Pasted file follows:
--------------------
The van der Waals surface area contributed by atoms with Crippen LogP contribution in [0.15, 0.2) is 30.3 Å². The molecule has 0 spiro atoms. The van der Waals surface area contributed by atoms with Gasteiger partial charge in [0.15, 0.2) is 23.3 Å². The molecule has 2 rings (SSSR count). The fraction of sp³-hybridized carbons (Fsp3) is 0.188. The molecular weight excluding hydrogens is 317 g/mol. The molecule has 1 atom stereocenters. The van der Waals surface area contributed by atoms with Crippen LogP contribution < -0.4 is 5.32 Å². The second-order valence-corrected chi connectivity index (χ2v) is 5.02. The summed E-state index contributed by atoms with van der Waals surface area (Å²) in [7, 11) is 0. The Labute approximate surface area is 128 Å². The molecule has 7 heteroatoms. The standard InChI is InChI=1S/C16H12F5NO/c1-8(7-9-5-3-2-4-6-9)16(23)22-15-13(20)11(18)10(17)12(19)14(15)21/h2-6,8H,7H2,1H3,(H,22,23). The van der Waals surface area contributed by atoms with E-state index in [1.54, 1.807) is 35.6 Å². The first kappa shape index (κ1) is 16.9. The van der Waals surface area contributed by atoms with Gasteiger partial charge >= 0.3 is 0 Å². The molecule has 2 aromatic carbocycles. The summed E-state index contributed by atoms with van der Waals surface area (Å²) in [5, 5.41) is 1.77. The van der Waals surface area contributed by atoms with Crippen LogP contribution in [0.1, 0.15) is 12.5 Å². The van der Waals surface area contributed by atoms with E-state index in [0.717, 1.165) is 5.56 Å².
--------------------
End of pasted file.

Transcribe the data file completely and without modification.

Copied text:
The van der Waals surface area contributed by atoms with Crippen LogP contribution in [0.15, 0.2) is 30.3 Å². The molecule has 0 spiro atoms. The van der Waals surface area contributed by atoms with Gasteiger partial charge in [0.15, 0.2) is 23.3 Å². The molecule has 2 rings (SSSR count). The fraction of sp³-hybridized carbons (Fsp3) is 0.188. The molecular weight excluding hydrogens is 317 g/mol. The molecule has 1 atom stereocenters. The van der Waals surface area contributed by atoms with Crippen LogP contribution < -0.4 is 5.32 Å². The second-order valence-corrected chi connectivity index (χ2v) is 5.02. The summed E-state index contributed by atoms with van der Waals surface area (Å²) in [7, 11) is 0. The Labute approximate surface area is 128 Å². The molecule has 7 heteroatoms. The standard InChI is InChI=1S/C16H12F5NO/c1-8(7-9-5-3-2-4-6-9)16(23)22-15-13(20)11(18)10(17)12(19)14(15)21/h2-6,8H,7H2,1H3,(H,22,23). The van der Waals surface area contributed by atoms with E-state index in [1.54, 1.807) is 35.6 Å². The first kappa shape index (κ1) is 16.9. The van der Waals surface area contributed by atoms with Gasteiger partial charge >= 0.3 is 0 Å². The molecule has 2 aromatic carbocycles. The summed E-state index contributed by atoms with van der Waals surface area (Å²) in [5, 5.41) is 1.77. The van der Waals surface area contributed by atoms with Crippen LogP contribution in [0.1, 0.15) is 12.5 Å². The van der Waals surface area contributed by atoms with E-state index in [0.717, 1.165) is 5.56 Å².